Port of Victoria
Review and History

The Port of Victoria overlooks the Juan de Fuca Strait from the southeastern end of Vancouver Island in British Columbia, Canada. Capital of British Columbia, the Port of Victoria is about 100 nautical miles south-southwest of the Port of Vancouver and about 120 kilometers northwest of the Port of Seattle in Washington, United States. In 2006, over 78 thousand people lived in the Port of Victoria, and more than 330 thousand called the metropolitan area home.

The Port of Victoria was established by the Hudson's Bay Company in 1843 as a fur-trade post, making it one of the oldest towns in the province. An important tourist destination, the Port of Victoria hosts over 3.6 million visitors each year, many arriving on cruise vessels that stop at the Port of Victoria's Ogden Point Terminal.

The Port of Victoria's economy is based on technology, services, tourism, government, and education. The Canadian Forces Maritime Command is located nearby at Esquimalt. Other important economic sectors in the Port of Victoria include banking and finance, manufacturing of food products light aircraft. High-tech firms involved in pharmaceuticals, computers, architecture, telecommunications, and engineering are an important and growing part of the local economy.

Port History

Before Europeans arrived in the Port of Victoria, the indigenous Coast Salish peoples inhabited the area. In the late 18th Century, Spanish and British explorers began to arrive. In 1774, Juan Perez visited the island, and Captain James Cook came to the area in 1778. Spanish sailors came to the Esquimalt Harbour in the early 1790s.

In 1843, the Hudson's Bay Company built a trading post at the native Camosack site, moving its fort at Vancouver to Vancouver Island. Calling it Fort Albert for a short time, it was renamed Fort Victoria in honor of the British queen. The indigenous Songhees created a village across the harbor that was later moved to the north. The Hudson's Bay Company received a Royal Grant in 1849 giving it ownership of all of Vancouver Island on the condition that the island be colonized.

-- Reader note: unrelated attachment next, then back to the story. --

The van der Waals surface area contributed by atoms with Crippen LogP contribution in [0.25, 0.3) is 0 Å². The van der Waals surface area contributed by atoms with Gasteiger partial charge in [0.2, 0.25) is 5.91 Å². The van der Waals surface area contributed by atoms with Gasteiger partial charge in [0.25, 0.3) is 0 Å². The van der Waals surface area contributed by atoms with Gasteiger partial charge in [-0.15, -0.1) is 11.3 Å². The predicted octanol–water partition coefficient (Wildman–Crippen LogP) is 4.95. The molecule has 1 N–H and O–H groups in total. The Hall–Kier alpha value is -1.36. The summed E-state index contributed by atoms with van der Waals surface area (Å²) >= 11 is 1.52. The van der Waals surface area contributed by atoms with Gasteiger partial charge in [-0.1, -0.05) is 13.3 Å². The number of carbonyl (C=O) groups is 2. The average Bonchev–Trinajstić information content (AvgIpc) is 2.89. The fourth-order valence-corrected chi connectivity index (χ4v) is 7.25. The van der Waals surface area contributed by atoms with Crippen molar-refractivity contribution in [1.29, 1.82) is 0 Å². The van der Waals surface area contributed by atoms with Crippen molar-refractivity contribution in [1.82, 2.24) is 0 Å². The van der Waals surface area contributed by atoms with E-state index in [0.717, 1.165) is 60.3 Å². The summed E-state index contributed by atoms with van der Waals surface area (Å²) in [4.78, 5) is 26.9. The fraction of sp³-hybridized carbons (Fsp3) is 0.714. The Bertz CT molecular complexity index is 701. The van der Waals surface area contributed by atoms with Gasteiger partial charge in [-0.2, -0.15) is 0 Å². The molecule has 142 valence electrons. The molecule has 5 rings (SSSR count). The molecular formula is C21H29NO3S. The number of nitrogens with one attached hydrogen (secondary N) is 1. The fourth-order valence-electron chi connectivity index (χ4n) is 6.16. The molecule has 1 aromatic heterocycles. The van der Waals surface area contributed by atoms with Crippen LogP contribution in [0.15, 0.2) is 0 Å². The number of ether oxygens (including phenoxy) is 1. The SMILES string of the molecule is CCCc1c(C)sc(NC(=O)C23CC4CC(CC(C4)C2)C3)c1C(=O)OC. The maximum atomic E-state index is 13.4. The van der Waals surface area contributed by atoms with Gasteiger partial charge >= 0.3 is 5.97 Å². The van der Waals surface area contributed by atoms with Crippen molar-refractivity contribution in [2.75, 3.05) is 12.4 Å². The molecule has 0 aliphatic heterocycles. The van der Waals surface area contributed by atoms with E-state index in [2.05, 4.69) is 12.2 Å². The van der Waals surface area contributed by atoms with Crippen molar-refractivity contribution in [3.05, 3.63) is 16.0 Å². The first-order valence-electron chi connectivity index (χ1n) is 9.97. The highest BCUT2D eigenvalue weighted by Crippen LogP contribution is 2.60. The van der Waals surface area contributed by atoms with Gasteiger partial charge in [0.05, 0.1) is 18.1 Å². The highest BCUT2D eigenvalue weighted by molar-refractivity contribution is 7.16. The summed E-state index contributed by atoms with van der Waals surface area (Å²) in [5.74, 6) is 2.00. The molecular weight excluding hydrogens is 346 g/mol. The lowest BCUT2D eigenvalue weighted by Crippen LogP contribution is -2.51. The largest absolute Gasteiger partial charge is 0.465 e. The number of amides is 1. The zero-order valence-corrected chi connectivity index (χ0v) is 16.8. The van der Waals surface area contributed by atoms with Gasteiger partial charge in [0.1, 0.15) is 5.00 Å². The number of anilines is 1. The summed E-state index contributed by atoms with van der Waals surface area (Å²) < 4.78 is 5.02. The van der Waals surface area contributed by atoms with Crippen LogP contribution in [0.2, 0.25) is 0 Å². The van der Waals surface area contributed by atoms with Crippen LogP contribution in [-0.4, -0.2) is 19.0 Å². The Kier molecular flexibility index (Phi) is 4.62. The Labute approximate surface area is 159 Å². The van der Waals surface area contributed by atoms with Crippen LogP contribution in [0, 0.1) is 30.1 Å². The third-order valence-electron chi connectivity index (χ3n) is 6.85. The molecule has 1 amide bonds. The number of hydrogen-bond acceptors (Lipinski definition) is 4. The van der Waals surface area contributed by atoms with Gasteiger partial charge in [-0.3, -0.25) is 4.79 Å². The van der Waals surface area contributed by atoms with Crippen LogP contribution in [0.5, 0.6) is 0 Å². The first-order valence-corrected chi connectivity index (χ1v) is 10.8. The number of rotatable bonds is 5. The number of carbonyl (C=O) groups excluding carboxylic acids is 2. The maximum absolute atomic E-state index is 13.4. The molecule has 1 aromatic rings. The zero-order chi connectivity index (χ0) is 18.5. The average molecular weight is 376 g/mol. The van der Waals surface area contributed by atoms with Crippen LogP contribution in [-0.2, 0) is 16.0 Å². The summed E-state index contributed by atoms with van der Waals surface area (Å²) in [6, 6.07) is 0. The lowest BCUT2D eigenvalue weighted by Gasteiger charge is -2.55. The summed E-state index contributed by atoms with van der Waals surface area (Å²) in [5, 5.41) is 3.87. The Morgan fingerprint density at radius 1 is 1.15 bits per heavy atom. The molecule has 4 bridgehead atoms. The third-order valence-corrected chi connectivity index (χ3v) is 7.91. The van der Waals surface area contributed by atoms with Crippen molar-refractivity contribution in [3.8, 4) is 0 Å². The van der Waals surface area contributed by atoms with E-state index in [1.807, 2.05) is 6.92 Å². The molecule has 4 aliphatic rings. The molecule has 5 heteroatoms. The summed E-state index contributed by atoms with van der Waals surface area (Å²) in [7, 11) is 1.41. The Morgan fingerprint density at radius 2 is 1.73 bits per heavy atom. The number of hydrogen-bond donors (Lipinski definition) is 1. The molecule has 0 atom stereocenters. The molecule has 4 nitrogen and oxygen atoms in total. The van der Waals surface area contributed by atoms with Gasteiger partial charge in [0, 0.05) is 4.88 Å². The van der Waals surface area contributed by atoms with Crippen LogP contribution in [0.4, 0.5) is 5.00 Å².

The crown Colony of Vancouver Island was established in 1849, and the town site for the Port of Victoria was laid out as the colonial capital. In 1850, Richard Blanshard became the Governor of the Colony of Vancouver Island, the first Crown Colony west of the Great Lakes.

By 1853, 450 people lived in the new Port of Victoria settlement, and their lives centered on the activities of the Hudson's Bay Company. In 1858, gold was discovered on the mainland of British Columbia, and Victoria grew quickly as a port, outfitting center, and supply base for miners traveling to the Fraser Canyon gold fields from California and Australia. The town's population boomed in just a few days from 500 to 5000.

The first ship bringing these new adventurers, the Commodore, arrived at the Port of Victoria in April with 450 men. Within weeks, more than 20 thousand gold prospectors had landed at the Port of Victoria. Tents rose around the fort and across the Bay. At the beginning of the gold boom, city lots cost $25 each. A week later, they were eagerly snatched up for $3,000.

After the excitement of the gold rush waned, it became too expensive to maintain the separate colonies of Vancouver Island and British Columbia. Vancouver Island was united with the mainland in 1866. Initially, both New Westminster and the Port of Victoria were capitals of the united colony.

The Port of Victoria was made the provincial capital when the province joined the Canadian Confederation in 1871 as the sixth province in the Dominion of Canada. Incorporated as a city in 1862, it became the home of the Royal Navy's North Pacific fleet in 1865.

In 1886, the Canadian Pacific Railway terminus was completed at Burrard Inlet in Vancouver, and the Port of Victoria's status as the province's commercial center was lost to its rival city. In response, the citizens of the Port of Victoria began to cultivate an image of gentility and civilization. This image was supported by the visit of Rudyard Kipling, the 1904 opening of the Butchart Gardens, and the opening of the Empress Hotel in 1908.

The boom of development that had blessed the Port of Victoria for decades ended before World War I. With limited new building, the city's inventory of Edwardian buildings and homes gave the Port of Victoria its current appeal. During this period, many of the surrounding municipalities were incorporated into the Port of Victoria.

Since the end of World War II, growth has been steady in the Port of Victoria. Since the 1980s, western suburbs have been incorporated into the city. Today, the urban area is governed by 13 different municipalities within what is called the Capital Regional District. Occasional calls for amalgamation of these governments has met with resistance from residents that want local autonomy.

During the 20th Century, the Port of Victoria was primarily a city for government, tourism, and retirement, although it was also home to Canada's western naval base and a large fishing fleet. As the 20th Century ended, ship building and repair, forest products, and machine manufacturing grew as major employers in the Port of Victoria. Today, the city is developing as a center for marine, forestry, and agricultural research.

The modern Port of Victoria is proud of its British heritage. It is an attractive town with wonderful homes and neighborhoods, an historic downtown, and many parks with an inviting environment and atmosphere.

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